Sultan Singh, J.
(1) Om Prakash Gupta, respondent before me filed an eviction petition against his tenant S.K. Gupta and sub-tenant R.C. Gupta on the grounds covered by clauses (a), (b), (d) & (L) of the proviso to S. 14(1) of the Delhi Rent Control Act, 1958 (herein the Act). Respondent R.C. Gupta the alleged sub-tenant filed his reply on 13.11.1980 denying that respondent S.K. Gupta had sub-let the premises to him without permission and consent of the landlord. He stated that he was a lawful sub-tenant since 24.5.1961. It appears that subsequently respondent R.C. Gupta filed an amended reply on 13.7.1983 in which he said that he was a lawful sub-tenant in the disputed premises as the same have been let out to him by S.K. Gupta with the consent and knowledge of the landlord and he is residing with his family as a lawful subtenant. The landlord at no stage raised the objection regarding the sub-letting. In the additional pleas he also added that he was a tenant in the premises in dispute under the landlord and his brother Tarsem Parkash.
(2) On 248.1983 the appellant, R.C. Gupta again made an application for amendment of the reply by which he wanted to insert the plea that respondent No. 2, S. K. Gupta was the cousin and agent of the landlord and he let out the premises on rent to the appellant. Respondent No. 2 S.K. Gupta was not a tenant of the landlord in the premises in dispute. He never occupied the premises. S.K. Gupta was receiving rent on account of or on behalf of the landlord. In order to save income-tax the rent note was got executed by him in the name of S.K. Gupta. The petition itself was mala fide and collusive between the landlord and respondent No. 2. S.K. Gupta. The eviction petition was also not maintainable for want of permission from the competent authority under the Slum Areas (I & C) Act. It was never disclosed to him that S.K. Gupta, respondent No. 2 was not the landlord or that his status was that of a tenant. These facts were omitted to be stated by him in the earlier replies due to inadvertence. He wants to delete the word 'sub' before the word 'tenant' wherever the words 'lawful subtenant' occur.
(3) This application was rejected by the Addl. Controller on 4.10.1983. An appeal was taken to the Tribunal which by its order dated 22.11.83 dismissed the appeal as non-maintainable because refusal to allow the aforesaid amendment does not decide the rights of the parties.
(4) I have heard the learned counsel for the parties. I have discussed this matter in Umesh Kumar Gupta v. Dr W.M. Sadoc, Sag 236/82 decided on 14.2.84. I have held as follows :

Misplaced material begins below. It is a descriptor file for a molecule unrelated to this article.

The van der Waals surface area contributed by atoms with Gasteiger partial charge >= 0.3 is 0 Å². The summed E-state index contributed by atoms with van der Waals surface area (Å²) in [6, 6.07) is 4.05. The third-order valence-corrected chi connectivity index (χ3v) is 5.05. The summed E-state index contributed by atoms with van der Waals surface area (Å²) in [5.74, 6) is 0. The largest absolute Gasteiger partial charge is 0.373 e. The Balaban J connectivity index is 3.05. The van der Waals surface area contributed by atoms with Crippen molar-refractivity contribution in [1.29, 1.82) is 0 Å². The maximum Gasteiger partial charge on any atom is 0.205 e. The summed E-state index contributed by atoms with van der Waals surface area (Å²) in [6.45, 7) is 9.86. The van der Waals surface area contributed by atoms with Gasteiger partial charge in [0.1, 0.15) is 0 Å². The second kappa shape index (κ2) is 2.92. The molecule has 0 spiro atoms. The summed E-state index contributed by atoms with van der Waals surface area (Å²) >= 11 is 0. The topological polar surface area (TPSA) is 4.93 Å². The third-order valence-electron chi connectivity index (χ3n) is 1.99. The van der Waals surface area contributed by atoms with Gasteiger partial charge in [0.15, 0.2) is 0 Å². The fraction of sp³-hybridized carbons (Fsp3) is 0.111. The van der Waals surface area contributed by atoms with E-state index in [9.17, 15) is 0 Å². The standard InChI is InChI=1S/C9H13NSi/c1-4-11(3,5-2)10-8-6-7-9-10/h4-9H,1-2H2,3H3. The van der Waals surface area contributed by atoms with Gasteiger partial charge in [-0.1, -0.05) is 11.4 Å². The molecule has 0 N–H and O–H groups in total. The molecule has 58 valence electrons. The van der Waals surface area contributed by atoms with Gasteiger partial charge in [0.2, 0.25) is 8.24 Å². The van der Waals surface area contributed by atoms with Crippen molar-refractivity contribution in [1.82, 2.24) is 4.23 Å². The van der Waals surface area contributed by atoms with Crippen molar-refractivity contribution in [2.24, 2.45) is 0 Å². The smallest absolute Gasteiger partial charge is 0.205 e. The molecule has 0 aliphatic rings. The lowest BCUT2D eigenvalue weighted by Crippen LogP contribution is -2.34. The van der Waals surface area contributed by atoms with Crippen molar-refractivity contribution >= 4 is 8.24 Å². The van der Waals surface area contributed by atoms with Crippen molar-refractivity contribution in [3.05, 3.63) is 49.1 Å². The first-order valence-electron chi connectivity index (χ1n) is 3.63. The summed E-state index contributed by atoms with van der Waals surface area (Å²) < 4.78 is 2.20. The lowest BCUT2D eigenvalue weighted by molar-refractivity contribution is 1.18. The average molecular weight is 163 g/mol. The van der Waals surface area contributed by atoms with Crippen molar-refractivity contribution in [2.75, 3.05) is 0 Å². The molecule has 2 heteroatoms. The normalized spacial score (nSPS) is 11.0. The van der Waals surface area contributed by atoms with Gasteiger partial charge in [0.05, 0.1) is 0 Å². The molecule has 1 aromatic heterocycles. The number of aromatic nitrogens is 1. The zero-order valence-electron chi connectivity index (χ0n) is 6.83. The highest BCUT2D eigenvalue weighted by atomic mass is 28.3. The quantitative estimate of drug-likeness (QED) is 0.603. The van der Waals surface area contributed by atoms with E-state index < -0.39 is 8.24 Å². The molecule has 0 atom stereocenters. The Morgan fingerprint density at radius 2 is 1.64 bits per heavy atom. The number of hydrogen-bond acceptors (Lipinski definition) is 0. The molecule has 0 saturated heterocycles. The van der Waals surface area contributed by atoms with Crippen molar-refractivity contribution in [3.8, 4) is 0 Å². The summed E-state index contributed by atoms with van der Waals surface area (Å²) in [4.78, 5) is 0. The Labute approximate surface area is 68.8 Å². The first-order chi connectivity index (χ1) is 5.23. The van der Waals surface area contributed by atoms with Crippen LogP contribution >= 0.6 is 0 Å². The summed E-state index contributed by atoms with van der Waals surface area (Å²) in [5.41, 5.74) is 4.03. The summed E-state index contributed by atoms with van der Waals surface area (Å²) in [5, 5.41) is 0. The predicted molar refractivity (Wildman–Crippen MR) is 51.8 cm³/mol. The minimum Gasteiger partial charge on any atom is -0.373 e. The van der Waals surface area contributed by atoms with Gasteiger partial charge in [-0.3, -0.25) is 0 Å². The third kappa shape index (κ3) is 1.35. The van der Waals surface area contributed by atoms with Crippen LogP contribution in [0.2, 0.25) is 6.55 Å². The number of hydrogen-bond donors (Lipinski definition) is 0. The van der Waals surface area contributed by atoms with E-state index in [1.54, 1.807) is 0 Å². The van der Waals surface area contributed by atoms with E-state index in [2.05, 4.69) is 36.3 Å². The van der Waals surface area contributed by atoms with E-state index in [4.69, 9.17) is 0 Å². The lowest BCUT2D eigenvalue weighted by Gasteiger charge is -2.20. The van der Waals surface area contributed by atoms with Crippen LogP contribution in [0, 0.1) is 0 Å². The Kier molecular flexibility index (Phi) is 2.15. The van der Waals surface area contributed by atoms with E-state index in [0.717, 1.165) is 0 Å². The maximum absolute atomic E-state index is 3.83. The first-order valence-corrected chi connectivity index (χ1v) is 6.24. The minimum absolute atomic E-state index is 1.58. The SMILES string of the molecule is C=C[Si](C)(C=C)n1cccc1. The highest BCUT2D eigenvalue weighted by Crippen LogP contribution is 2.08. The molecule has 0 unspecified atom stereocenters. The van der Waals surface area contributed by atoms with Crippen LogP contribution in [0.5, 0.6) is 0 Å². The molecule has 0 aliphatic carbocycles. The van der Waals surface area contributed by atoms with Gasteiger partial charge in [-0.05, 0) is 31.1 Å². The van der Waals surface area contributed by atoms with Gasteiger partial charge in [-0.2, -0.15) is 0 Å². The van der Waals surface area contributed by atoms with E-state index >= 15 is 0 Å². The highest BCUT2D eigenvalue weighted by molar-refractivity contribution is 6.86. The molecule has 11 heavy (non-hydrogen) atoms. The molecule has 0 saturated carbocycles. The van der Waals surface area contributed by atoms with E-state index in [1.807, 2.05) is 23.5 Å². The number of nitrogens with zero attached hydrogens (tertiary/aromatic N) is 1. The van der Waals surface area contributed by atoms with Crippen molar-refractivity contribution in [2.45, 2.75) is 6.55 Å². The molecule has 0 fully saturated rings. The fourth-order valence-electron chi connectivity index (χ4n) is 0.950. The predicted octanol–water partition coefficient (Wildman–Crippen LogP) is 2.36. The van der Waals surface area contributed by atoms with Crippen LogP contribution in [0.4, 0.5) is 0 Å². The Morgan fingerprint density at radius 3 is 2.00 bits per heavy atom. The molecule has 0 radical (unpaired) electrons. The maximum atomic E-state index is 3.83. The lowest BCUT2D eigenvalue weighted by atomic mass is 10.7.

'THUS Sita Ram (supra) and Bhagwati Devi (supra) seem to give an impression that an appeal against an order allowing or refusing an amendment made by the controller will not lie u/s 38 of the Act. But section 38 as interpreted by the Supreme Court lays down that all orders of the Controller will be appealable if they affect the rights or liabilities of the parties. To my mind, in order to determine whether the order affects the rights of the parties, it would be necessary to examine whether the proposed amendment affects the rights or liabilities of the parties or not. If the proposed amendment does so affect, then refusal or permission to allow it will certainly affect the rights and liabilities of one or the other of the parties. It cannot, thereforee, be said that an order refusing or allowing amendment is present appealable. That means that before deciding the appealability one has to examine the nature of the proposed amendment.'
thereforee, the Tribunal should have gone into the merits of the proposed amendment what effect it has on the rights of the parties.
(5) Two courses are now open to this court either to remand the case or to decide the matter itself, I think in the facts of this case, the second is the better alternative. It is bevies that the respondent first admitted that he was a sub-tenant and now he wants to assert that he was a tenant and not a sub- tenat. He wants to repudiate his admission which he cannot be permitted to do without any adequate Explanationn vide Kishan Chand v. Ramesh Chander 1969 Rcj 839. The Explanationn of the respondent is that he could not take up this plea due to inadvertence. I do not see any inadvertence here. It is a rank denial affecting the rights of the landlord. In M/s Modi Spinning & Weaving Mills Co. Ltd. v. M/s Lodha Ram & Co. : 1SCR728 , amendment was refused because the defendant could not be allowed to substitute an entirely different and new case which wilt prejudice the plaintiff irretrievably. Same is the case here.